• 12 Open Source Games that Don’t Suck

    Open source rocks. A year or two ago I had no idea what was available out there for free…well, except for the torrent sites, not that I ever visited any of those. ;) From entire operating systems to just about any sort of application under the sun, you can find open source and/or free software. Not to mention other free fun stuff (like pr0n :p). Just finding www.openoffice.org was amazing for me, and 7-zip, and of course Firefox, and Thunderbird.. the list goes on, and I’m not including all the fun stuff I have found since I started using Linux.

  • PrismTech Enables Hughes to Switch to Open Source Middleware Technology

    PrismTech, a provider of advanced software integration and infrastructure solutions, has successfully helped Hughes Network Systems, LLC (Hughes) migrate its VisionEMS Network Management solution to OpenFusion JacORB, an open source CORBA implementation.

  • Mozilla

    • Mozilla Prism – Site-Specific Browser

      Alongside Ubiquity, Prism seems another fine candidate for the future Internet. They both blur the distinction between desktop and web. If you’re an old-timer, you may instinctively flinch from “Web 2.0″ stuff, because you don’t like the bells and whistles. No need to do that with Prism. If anything, Prism is spartan and glitter-free. It’s a clean, lean, practical utility. What more, it can add to the security and stability of your browsing.

    • Things You Didn’t Know About Firefox Browser Tabs

      Sure, you use Firefox, but are you really making the most of it? I mean, I know plenty of users who never bother to change the home page, even though they always go straight to another site upon starting the browser. (Just make that site your home page, people!)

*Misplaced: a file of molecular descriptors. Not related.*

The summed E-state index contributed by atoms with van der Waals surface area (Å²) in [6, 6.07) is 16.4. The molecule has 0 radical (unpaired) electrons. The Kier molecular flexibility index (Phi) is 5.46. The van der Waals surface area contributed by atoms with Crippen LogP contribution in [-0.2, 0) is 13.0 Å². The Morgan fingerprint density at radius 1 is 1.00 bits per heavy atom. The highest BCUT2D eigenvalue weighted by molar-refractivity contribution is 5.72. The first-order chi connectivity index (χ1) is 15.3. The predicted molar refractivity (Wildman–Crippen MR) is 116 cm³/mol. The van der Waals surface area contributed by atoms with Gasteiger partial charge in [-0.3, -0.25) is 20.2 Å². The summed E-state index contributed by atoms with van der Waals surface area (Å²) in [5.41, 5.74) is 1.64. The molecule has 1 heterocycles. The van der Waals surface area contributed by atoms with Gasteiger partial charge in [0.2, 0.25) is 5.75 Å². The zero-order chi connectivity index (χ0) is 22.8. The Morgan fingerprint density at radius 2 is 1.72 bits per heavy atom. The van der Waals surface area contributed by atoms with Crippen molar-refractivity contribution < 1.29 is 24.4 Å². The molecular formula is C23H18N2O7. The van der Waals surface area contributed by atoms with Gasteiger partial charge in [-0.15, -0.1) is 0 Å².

And then there’s tabs. I’ve found that not everyone knows everything they should know about Firefox tabs.

    • Mozilla Weaves a New Services Backend

      Still, ambitions remain high. Weave represents a new model for Mozilla, where users rely on Mozilla for more than just a browser interface, but for data as well. In some ways, the effort can be seen as competitive with social bookmarking sites like Delicious, though the overall goal for Weave is intended to be broader than just bookmarks.

  • Bioinformatics

    • Bioinformatics Open Source Conference, Stockholm, Sweden

      The Bioinformatics Open Source Conference (BOSC) will be held on 27 and 28 June in Stockholm, Sweden.

      A variety of open source bioinformatics packages are used by the research community across many application areas and enable research in the genomic and post-genomic era. Open source bioinformatics software has facilitated innovation, dissemination and adoption of new computational methods, reusable software components and standards.

Leftovers

  • Copyrights

    • Why the Pirate Bay verdict is GOOD for piracy